When President Obama campaigned in 2007 and 2008, cap & trade was the centerpiece of his strategy on climate change. The latest iteration of cap & trade legislation is being developed by the House Energy and Commerce Committee, within the broader Waxman-Markey Bill. After numerous hearings and comments, the revised bill is expected to be released later this week and put to a committee vote by Memorial Day. In the process, its approach to cap & trade has apparently evolved from an assumption that 100% of the emissions permits would be auctioned, to the current expectation that a large fraction of them would be allocated for some period at no cost to current emitters, particularly in the electric power sector. In some quarters, the potential impact of this change on the federal deficit is being viewed with alarm and treated as tantamount to a tax cut--never mind that the tax being reduced does not yet exist. For that matter, many politicians can't even agree on whether cap & trade constitutes a tax. I'm sympathetic, because while it has many of the same effects and features of a tax, it differs in at least one important respect: the revenue it raises is incidental to achieving its primary purpose.
One key feature of taxation shared by cap & trade is its potential to transfer large sums of money from taxpayers to the government. In that respect, cap & trade fits many people's definition of a tax. Since it would fall heaviest on consumers and productive industries, both of which are reeling from the effects of the current recession, I've argued for deferring its collection until economic growth has resumed. Even then, the more of its proceeds are recycled back to taxpayers in the form of relief on other taxes or simple rebates, the better the chances that it would not undermine a fragile recovery. Granting free allowances to current emitters--a form of temporary grandfathering--merely reduces the amount that would need to be recycled, as well as the risk that large portions would be diverted to other purposes. Although conventional wisdom has it that a similar allocation to the power sector and other industries in the first phase of the European Emissions Trading Scheme resulted in a windfall for utilities, the same result is far from certain here, because the structure of our power sector is different. But whether the value of these permits is captured by industry, government, or no one at all is ultimately immaterial to the real purpose of cap & trade, which is to put a tangible price on the marginal unit of carbon emitted. That's what will alter investment decisions and consumer behavior.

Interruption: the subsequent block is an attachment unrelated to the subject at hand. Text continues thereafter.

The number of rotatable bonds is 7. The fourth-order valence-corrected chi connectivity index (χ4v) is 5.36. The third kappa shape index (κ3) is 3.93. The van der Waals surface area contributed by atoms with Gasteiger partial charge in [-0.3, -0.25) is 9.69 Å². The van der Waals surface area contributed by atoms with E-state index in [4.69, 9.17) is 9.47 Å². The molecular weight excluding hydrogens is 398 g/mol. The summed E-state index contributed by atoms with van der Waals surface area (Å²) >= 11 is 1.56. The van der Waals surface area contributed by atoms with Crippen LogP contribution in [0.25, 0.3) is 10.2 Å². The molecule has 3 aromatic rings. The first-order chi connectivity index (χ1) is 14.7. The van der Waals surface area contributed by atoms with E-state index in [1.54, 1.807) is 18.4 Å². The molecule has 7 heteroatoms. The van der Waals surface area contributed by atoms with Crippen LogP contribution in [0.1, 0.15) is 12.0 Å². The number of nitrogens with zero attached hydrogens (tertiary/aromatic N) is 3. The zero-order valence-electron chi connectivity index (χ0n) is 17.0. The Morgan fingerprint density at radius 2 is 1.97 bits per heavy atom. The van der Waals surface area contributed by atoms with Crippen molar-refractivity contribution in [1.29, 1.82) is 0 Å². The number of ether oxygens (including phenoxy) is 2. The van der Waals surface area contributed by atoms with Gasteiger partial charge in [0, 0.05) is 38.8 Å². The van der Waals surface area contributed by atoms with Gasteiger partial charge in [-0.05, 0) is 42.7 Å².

This is where cap & trade differs most from its first cousin, the simple carbon tax. A carbon tax would apply the same price--set by the government--to every ton of CO2 and other greenhouse gases (GHG). Since the US emitted 7.2 billion tons of GHG in 2007, the most recent year for which we have data, a carbon tax wouldn't have to be very high to raise a lot of money--but it also couldn't be so low that it didn't influence behavior. A tax of $20/metric ton of CO2-equivalent would add on average about $0.22 per gallon of gasoline and $0.012/kWh of electricity, while raising nearly $150 billion per year. If it took $100/ton to achieve the desired emissions reductions, that revenue could swell to over $700 billion per year--almost enough to close the budget gap, but also enough to be a serious drag on the economy. Cap & trade could deliver the same marginal cost of carbon, but with a significantly smaller net burden on the economy, by allocating a portion of the allowances at no cost.
The key to making that work would be to ensure that the total number of allowances auctioned and allocated each year created a shortage in the market; that's why you do this, anyway, as a means of shrinking emissions year after year. That shortage is what gives the allowances their value. If you issued exactly as many allowances as the tons of GHG we expected to emit next year, their value would be zero. But you also need to make sure that you don't grandfather so many emissions that no one needs to buy or sell allowances. If everyone can meet the target themselves, allowances would become worthless. So the trick is to give out just enough free allowances--reducing this allocation annually--to avoid creating a shock analogous to an oil price spike, but not so many to any participant or sector that they can opt out of trading and deprive the aftermarket of the liquidity it needs to function properly.
The problem today is that we already have a federal budget built upon the assumption of a certain level of revenue ($646 billion over the next 10 years) from the auctioning of emissions permits from a new system, the enactment of which remains uncertain. Once that revenue is in the budget, even if it has never been collected before, anything that reduces it risks throwing the whole edifice into disarray. This bit of aggressive planning has empowered two powerful constituencies: those who see cap & trade as a massive, and thus undesirable new tax, and those who see any weakening of it as a threat to fiscal stability. I will be watching with great interest as these groups grapple with cap & trade in the weeks ahead.